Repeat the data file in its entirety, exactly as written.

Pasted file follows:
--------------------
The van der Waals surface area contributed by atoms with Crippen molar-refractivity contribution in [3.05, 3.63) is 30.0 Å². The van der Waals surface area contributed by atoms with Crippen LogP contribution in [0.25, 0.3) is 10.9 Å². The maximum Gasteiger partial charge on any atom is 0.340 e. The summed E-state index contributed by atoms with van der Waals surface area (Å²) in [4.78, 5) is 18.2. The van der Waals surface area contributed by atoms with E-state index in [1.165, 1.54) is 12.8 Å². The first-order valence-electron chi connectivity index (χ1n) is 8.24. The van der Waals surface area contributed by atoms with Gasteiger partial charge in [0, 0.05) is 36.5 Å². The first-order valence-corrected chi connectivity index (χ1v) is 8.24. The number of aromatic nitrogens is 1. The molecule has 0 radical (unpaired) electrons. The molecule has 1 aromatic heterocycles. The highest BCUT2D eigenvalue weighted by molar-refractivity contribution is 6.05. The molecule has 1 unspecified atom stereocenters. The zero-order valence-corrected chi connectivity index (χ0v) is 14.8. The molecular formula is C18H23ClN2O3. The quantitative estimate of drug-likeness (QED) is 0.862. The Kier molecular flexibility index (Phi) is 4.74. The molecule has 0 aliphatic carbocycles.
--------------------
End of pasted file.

The van der Waals surface area contributed by atoms with Crippen molar-refractivity contribution in [3.05, 3.63) is 30.0 Å². The van der Waals surface area contributed by atoms with Crippen LogP contribution in [0.25, 0.3) is 10.9 Å². The maximum Gasteiger partial charge on any atom is 0.340 e. The summed E-state index contributed by atoms with van der Waals surface area (Å²) in [4.78, 5) is 18.2. The van der Waals surface area contributed by atoms with E-state index in [1.165, 1.54) is 12.8 Å². The first-order valence-electron chi connectivity index (χ1n) is 8.24. The van der Waals surface area contributed by atoms with Gasteiger partial charge in [0, 0.05) is 36.5 Å². The first-order valence-corrected chi connectivity index (χ1v) is 8.24. The number of aromatic nitrogens is 1. The molecule has 0 radical (unpaired) electrons. The molecule has 1 aromatic heterocycles. The highest BCUT2D eigenvalue weighted by molar-refractivity contribution is 6.05. The molecule has 1 unspecified atom stereocenters. The zero-order valence-corrected chi connectivity index (χ0v) is 14.8. The molecular formula is C18H23ClN2O3. The quantitative estimate of drug-likeness (QED) is 0.862. The Kier molecular flexibility index (Phi) is 4.74. The molecule has 0 aliphatic carbocycles.